DEVELOPMENT AND CALIBRATION OF A THREE-DIMENSIONAL VARIABLE-DENSITY MULTICOMPONENT REACTIVE TRANSPORT MODEL TO A CHEMICAL OXIDATION FIELD TRIAL
Three-dimensional numerical models were created of a pilot-scale permanganate oxidation trial. In this experiment, the density of the permanganate solution was the primary mechanism driving the migration of the oxidant. The physical domain consisted of a sandy aquifer overlying a silty clay aquitard with an irregular contact between the units. Reaction by-products and geochemical parameters were monitored using depth-discrete nested sampling points over an eight month period. Chemical processes simulated in the models include DNAPL dissolution, permanganate oxidation of TCE and aquifer organic carbon, calcite dissolution, and precipitation of manganese oxides.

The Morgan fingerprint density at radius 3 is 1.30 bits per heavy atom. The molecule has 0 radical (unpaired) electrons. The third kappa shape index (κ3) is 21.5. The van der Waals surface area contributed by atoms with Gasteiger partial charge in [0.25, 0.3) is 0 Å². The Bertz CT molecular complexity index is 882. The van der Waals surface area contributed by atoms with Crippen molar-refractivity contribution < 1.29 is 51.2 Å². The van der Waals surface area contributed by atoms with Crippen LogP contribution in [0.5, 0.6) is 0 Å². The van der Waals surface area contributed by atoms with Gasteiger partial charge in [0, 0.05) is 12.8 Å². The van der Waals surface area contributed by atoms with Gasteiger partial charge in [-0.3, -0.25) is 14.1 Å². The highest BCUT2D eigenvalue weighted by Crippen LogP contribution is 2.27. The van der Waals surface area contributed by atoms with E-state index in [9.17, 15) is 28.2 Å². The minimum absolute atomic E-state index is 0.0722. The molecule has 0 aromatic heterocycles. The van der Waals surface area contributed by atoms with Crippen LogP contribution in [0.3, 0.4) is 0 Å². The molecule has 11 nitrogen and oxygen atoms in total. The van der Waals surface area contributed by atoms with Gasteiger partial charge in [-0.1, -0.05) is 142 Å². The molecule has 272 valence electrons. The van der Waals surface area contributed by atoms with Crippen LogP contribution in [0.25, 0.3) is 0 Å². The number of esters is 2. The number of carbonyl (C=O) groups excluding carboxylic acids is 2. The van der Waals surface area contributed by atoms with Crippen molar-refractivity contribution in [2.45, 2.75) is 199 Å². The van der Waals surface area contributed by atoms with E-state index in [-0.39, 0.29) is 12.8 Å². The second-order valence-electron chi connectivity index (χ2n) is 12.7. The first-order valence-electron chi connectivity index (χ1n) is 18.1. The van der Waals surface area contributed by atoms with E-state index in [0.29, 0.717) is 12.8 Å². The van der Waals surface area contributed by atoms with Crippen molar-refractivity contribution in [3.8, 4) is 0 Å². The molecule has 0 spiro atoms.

A large aqueous data set was used to calibrate the model. Initial calibration efforts focused on the temporal distribution of the oxidant, and the production of chloride. Of the aqueous components in the model, the chloride data provided the most direct indication of the occurrence and intensity of the oxidation reaction. Subsequent calibration efforts incorporated groundwater pH, alkalinity, calcium, and potassium data. The incorporation of multiple data sets required the development of weighting schemes, and statistical analysis of model residuals and the degree of correlation between the different types of data. Although several investigations of parameter optimization have been published in groundwater literature, parameter estimation in multicomponent reactive transport modeling represents an emerging field of study. As the complexity of the system may limit the effectiveness of trial and error calibration methods, the application of inverse modeling methods for parameter estimation is investigated.